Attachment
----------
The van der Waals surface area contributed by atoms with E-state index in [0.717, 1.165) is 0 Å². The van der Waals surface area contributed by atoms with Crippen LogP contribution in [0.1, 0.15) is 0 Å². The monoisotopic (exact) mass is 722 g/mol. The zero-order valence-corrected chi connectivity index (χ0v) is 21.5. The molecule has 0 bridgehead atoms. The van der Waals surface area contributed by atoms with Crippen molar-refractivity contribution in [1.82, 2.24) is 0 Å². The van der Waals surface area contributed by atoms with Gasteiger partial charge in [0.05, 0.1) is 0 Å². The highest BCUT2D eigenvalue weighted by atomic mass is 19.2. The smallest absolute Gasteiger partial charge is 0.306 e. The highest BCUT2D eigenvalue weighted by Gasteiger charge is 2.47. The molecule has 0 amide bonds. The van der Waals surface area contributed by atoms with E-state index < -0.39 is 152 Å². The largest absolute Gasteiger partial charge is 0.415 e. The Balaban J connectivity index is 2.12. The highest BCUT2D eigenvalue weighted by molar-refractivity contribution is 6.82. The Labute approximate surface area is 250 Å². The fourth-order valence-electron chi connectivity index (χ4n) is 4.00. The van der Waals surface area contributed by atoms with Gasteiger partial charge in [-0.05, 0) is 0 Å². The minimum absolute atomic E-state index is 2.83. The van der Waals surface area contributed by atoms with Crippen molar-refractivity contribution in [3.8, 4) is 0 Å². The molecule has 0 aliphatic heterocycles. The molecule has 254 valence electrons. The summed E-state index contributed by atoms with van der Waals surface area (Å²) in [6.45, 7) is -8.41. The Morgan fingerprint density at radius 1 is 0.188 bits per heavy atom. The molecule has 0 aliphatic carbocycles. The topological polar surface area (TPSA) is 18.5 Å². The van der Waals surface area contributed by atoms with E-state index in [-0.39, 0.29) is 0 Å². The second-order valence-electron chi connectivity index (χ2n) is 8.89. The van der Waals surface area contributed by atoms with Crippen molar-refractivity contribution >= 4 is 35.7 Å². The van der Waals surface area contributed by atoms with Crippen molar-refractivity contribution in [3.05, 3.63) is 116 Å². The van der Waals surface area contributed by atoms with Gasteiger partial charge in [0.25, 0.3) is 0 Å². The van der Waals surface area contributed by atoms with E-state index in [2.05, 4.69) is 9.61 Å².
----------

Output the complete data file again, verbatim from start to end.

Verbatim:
The van der Waals surface area contributed by atoms with E-state index in [0.717, 1.165) is 0 Å². The van der Waals surface area contributed by atoms with Crippen LogP contribution in [0.1, 0.15) is 0 Å². The monoisotopic (exact) mass is 722 g/mol. The zero-order valence-corrected chi connectivity index (χ0v) is 21.5. The molecule has 0 bridgehead atoms. The van der Waals surface area contributed by atoms with Crippen molar-refractivity contribution in [1.82, 2.24) is 0 Å². The van der Waals surface area contributed by atoms with Gasteiger partial charge in [0.05, 0.1) is 0 Å². The highest BCUT2D eigenvalue weighted by atomic mass is 19.2. The smallest absolute Gasteiger partial charge is 0.306 e. The highest BCUT2D eigenvalue weighted by Gasteiger charge is 2.47. The molecule has 0 amide bonds. The van der Waals surface area contributed by atoms with E-state index < -0.39 is 152 Å². The largest absolute Gasteiger partial charge is 0.415 e. The Balaban J connectivity index is 2.12. The highest BCUT2D eigenvalue weighted by molar-refractivity contribution is 6.82. The Labute approximate surface area is 250 Å². The fourth-order valence-electron chi connectivity index (χ4n) is 4.00. The van der Waals surface area contributed by atoms with Gasteiger partial charge in [-0.05, 0) is 0 Å². The minimum absolute atomic E-state index is 2.83. The van der Waals surface area contributed by atoms with Crippen molar-refractivity contribution in [3.8, 4) is 0 Å². The molecule has 0 aliphatic heterocycles. The molecule has 254 valence electrons. The summed E-state index contributed by atoms with van der Waals surface area (Å²) in [6.45, 7) is -8.41. The Morgan fingerprint density at radius 1 is 0.188 bits per heavy atom. The molecule has 0 aliphatic carbocycles. The topological polar surface area (TPSA) is 18.5 Å². The van der Waals surface area contributed by atoms with E-state index in [-0.39, 0.29) is 0 Å². The second-order valence-electron chi connectivity index (χ2n) is 8.89. The van der Waals surface area contributed by atoms with Crippen molar-refractivity contribution >= 4 is 35.7 Å². The van der Waals surface area contributed by atoms with Crippen molar-refractivity contribution in [3.05, 3.63) is 116 Å². The van der Waals surface area contributed by atoms with Gasteiger partial charge in [0.25, 0.3) is 0 Å². The van der Waals surface area contributed by atoms with E-state index in [2.05, 4.69) is 9.61 Å².